Simultaneously, Indiana Bell’s Resizing Program was moving toward reducing the size of the workforce. On October 12, 1992, eight department heads met to decide whom they should fire. Of the twenty-two managers in Hedberg’s salary grade in the “at risk” pool, they fired ten, including both Hedberg and David Meyers. Five of the ten fired managers, including Meyers, had lower average scores than Hedberg on the Data Collection Form; four had higher scores. Notes that Knowling wrote on the ranking sheet written at the meeting remarked about Hedberg’s performance: “Interpersonal skill problems. Doesn’t come to work. Capable but [lacks] work ethic.” While the final decision to fire Hedberg was made at the October 12 meeting, Hedberg was not told of his discharge until a November 16 meeting with Knowling.
Hedberg continued to undergo more tests between October 12 and November 16. He took some days off, with Pund’s permission and with pay, for medical visits and treatments. Although at first Hedberg’s doctors suspected he might have cancer, it turned out he had primary amyloidosis, which the parties characterize as an often fatal disease. After November 16, Hedberg appealed his firing through Indiana Bell’s internal appeal procedures, but the company denied his appeal.
On October 10, 1993, Hedberg sued Indiana Bell in federal court, asking for damages under the Americans with Disabilities Act. Hedberg claimed that Indiana Bell had fired him because he had primary amyloidosis, which both parties agree constitutes a “disability” as the ADA defines the term. On March 14, 1994, the district court granted Indiana Bell’s motion for summary judgment, reasoning that “Hedberg cannot succeed on his ADA claim if the decision to terminate Hedberg was reached without knowledge that Hedberg had a disability.” Hedberg appeals.
We review a district court’s grant of summary judgment de novo. Anderson v. Baxter Healthcare Corp., 13 F.3d 1120, 1122 (7th Cir.1994). A district court must grant summary judgment where the record shows that “there is no genuine issue as to any material fact.” FED.R.CIV.P. 56(c); see Celotex Corp. v. Catrett, 477 U.S. 317, 322, 106 S.Ct. 2548, 2552, 91 L.Ed.2d 265 (1986). If no reasonable jury could find for the party opposing the motion, it must be granted. Anderson v. Liberty Lobby, Inc., 477 U.S. 242, 248, 106 S.Ct. 2505, 2507, 91 L.Ed.2d 202 (1986); Roger v. Yellow Freight Systems, Inc., 21 F.3d 146, 149 (7th Cir.1994). Conclusory allegations by the party opposing the motion cannot defeat the motion. First Commodity Traders v. Heinold Commodities, 766 F.2d 1007, 1011 (7th Cir.1985). The party opposing the motion must come forward with evidence of a genuine factual dispute. Celotex, 477 U.S. at 322-23, 106 S.Ct. at 2553. We draw all reasonable inferences in favor of the nonmoving party. Harriston v. Chicago Tribune Co., 992 F.2d 697, 704 (7th Cir.1993).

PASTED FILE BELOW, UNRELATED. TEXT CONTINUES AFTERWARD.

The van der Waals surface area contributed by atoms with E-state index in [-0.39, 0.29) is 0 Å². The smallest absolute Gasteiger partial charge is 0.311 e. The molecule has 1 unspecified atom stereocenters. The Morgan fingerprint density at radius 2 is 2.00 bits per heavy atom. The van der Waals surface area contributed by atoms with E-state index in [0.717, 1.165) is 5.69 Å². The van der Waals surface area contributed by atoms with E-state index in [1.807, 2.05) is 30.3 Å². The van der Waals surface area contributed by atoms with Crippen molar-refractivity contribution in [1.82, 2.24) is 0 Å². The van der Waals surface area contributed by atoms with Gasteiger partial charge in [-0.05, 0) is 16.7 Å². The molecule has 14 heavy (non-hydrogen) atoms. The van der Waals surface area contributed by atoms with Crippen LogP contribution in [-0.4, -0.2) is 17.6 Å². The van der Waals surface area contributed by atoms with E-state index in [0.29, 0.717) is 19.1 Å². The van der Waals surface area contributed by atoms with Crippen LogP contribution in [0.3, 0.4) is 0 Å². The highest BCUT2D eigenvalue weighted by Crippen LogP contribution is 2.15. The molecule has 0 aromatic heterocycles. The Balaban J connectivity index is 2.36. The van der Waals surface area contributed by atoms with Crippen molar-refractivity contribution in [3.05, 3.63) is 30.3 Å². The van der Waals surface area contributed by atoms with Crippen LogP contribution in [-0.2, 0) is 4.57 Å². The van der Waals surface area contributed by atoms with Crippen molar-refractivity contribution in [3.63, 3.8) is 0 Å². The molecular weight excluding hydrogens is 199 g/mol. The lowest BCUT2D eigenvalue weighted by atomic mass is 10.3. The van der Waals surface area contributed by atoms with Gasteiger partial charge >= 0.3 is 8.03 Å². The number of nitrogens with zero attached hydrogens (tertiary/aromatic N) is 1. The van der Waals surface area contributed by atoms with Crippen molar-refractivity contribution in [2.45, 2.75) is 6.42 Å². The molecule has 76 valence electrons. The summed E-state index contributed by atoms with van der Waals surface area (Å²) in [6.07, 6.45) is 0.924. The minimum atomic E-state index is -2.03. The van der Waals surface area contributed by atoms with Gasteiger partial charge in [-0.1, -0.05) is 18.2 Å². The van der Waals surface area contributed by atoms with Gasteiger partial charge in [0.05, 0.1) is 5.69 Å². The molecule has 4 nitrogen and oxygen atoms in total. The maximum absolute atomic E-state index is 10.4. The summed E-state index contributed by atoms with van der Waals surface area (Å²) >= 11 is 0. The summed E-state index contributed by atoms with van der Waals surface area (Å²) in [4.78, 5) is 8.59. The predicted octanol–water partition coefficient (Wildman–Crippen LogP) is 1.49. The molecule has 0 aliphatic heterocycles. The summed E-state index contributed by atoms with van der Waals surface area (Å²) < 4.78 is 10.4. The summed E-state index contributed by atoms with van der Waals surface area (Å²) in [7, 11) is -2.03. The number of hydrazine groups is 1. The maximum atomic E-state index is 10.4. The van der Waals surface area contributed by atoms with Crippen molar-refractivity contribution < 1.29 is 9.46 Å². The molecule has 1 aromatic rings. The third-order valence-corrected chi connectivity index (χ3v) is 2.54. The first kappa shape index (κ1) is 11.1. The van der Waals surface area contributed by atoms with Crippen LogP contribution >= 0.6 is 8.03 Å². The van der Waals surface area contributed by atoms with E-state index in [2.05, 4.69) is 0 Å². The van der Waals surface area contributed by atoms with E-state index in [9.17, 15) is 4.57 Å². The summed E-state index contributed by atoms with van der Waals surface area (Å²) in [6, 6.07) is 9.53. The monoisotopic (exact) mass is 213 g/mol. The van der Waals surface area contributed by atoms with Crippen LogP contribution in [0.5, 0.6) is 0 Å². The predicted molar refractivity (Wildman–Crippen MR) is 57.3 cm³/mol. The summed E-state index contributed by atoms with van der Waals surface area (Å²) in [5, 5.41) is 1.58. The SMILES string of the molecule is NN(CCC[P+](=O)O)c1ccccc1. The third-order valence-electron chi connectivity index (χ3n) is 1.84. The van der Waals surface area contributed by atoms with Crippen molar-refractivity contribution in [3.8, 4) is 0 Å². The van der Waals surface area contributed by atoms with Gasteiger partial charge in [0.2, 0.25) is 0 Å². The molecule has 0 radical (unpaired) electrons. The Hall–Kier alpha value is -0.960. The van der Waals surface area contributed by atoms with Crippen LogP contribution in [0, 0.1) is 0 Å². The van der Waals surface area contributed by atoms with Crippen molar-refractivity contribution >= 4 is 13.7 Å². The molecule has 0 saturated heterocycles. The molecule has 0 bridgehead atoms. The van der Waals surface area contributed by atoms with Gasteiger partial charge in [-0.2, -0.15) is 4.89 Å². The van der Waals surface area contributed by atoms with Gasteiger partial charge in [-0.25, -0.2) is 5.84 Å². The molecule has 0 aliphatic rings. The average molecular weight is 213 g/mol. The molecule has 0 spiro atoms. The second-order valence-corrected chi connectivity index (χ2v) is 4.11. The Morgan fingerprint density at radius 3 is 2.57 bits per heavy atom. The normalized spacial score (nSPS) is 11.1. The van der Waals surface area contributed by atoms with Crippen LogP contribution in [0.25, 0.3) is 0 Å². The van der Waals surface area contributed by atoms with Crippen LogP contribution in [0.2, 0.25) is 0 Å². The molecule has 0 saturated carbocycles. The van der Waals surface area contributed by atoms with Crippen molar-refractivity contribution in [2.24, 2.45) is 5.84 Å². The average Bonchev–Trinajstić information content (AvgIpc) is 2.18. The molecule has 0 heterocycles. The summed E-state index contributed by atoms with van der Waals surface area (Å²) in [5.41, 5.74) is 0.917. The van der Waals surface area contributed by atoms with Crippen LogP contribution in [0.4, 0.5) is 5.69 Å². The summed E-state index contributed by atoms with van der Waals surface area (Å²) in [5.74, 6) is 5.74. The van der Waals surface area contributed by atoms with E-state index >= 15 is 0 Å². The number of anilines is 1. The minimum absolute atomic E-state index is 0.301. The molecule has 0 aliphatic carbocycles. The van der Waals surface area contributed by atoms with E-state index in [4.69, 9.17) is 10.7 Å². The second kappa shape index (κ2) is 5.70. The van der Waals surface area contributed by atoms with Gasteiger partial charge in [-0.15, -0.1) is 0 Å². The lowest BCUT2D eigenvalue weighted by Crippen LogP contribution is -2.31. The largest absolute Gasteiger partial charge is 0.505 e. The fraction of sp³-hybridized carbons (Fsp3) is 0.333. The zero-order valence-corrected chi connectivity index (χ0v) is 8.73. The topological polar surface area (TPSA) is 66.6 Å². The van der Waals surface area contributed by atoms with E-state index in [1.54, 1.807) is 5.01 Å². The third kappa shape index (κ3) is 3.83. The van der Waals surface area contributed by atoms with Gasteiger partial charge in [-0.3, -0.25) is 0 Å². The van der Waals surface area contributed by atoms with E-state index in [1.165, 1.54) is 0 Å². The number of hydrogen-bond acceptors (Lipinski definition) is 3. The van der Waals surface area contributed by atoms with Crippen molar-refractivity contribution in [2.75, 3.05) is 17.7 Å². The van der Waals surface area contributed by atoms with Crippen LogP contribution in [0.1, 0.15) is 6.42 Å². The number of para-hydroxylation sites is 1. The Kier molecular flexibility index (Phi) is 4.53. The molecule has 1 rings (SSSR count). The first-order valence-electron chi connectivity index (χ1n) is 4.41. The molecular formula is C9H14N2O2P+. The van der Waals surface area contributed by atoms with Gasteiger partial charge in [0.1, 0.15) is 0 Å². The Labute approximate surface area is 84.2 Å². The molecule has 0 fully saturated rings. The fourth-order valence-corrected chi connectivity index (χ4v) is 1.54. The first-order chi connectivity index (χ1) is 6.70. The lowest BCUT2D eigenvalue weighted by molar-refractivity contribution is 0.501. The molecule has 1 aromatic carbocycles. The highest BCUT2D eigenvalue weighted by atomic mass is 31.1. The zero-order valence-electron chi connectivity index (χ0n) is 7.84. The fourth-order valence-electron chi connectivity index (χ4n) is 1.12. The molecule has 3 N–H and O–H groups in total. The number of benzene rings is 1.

The ADA provides that no employer “shall discriminate against a qualified individual with a disability because of the disability of such individual in regard to … the hiring, advancement or discharge of employees….” 42 U.S.C. Sec. 12112. Hedberg bases his claim on this section.
Indiana Bell offered sworn affidavits to the district court from Knowling and the other decisionmakers, stating that they had not known of Hedberg’s disability when they decided to discharge him. They stated that they based their firing decision primarily on the low ranking Hedberg received on the standard form. Hedberg did not try to controvert those affidavits with his own affidavits or with other evidence. The district court therefore concluded that there was no real issue that Knowling and the others did not know of Hedberg’s disability when they decided to discharge him on October 12. The court further reasoned that without knowledge of Hedberg’s disability, Indiana Bell could not possibly have fired Hedberg “because of” his disability, as the ADA requires for liability to attach. Therefore, because there was no genuine issue regarding that material fact, the district court granted summary judgment in favor of Indiana Bell. Hedberg attacks the district court’s decision.
Hedberg admits that an employer must know about a fired employee’s disability for there to be ADA liability, conceding the obvious logic of the argument. But he argues that there is indeed a genuine issue about whether Indiana Bell knew about his disability on October 12. Hedberg argues that because Pund admits he reported occasionally to Knowling about the performance of the members of the Channel Management group, it is reasonable to infer that Pund told Knowling about Hedberg’s disability before October 12, when the firing decisions were made.